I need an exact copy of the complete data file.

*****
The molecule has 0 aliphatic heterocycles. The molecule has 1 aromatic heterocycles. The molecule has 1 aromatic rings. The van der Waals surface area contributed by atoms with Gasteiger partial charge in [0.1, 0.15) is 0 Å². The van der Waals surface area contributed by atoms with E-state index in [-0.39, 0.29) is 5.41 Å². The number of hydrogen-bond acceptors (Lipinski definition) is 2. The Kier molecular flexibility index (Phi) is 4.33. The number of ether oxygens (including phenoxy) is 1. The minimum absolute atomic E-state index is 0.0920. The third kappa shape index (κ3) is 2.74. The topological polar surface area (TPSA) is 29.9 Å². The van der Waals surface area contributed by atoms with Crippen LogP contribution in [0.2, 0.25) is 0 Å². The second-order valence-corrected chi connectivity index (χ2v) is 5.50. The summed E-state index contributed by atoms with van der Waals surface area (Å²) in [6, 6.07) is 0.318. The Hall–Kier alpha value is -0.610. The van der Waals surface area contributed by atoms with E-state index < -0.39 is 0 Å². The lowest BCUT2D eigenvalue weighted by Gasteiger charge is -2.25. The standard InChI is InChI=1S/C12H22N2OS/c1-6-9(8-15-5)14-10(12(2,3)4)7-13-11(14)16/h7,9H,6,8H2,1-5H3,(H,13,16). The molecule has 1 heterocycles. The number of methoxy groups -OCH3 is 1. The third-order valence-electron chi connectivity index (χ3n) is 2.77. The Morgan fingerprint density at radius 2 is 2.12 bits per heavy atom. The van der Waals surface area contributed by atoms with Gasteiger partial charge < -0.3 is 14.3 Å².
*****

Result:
The molecule has 0 aliphatic heterocycles. The molecule has 1 aromatic heterocycles. The molecule has 1 aromatic rings. The van der Waals surface area contributed by atoms with Gasteiger partial charge in [0.1, 0.15) is 0 Å². The van der Waals surface area contributed by atoms with E-state index in [-0.39, 0.29) is 5.41 Å². The number of hydrogen-bond acceptors (Lipinski definition) is 2. The Kier molecular flexibility index (Phi) is 4.33. The number of ether oxygens (including phenoxy) is 1. The minimum absolute atomic E-state index is 0.0920. The third kappa shape index (κ3) is 2.74. The topological polar surface area (TPSA) is 29.9 Å². The van der Waals surface area contributed by atoms with Crippen LogP contribution in [0.2, 0.25) is 0 Å². The second-order valence-corrected chi connectivity index (χ2v) is 5.50. The summed E-state index contributed by atoms with van der Waals surface area (Å²) in [6, 6.07) is 0.318. The Hall–Kier alpha value is -0.610. The van der Waals surface area contributed by atoms with E-state index < -0.39 is 0 Å². The lowest BCUT2D eigenvalue weighted by Gasteiger charge is -2.25. The standard InChI is InChI=1S/C12H22N2OS/c1-6-9(8-15-5)14-10(12(2,3)4)7-13-11(14)16/h7,9H,6,8H2,1-5H3,(H,13,16). The molecule has 1 heterocycles. The number of methoxy groups -OCH3 is 1. The third-order valence-electron chi connectivity index (χ3n) is 2.77. The Morgan fingerprint density at radius 2 is 2.12 bits per heavy atom. The van der Waals surface area contributed by atoms with Gasteiger partial charge < -0.3 is 14.3 Å².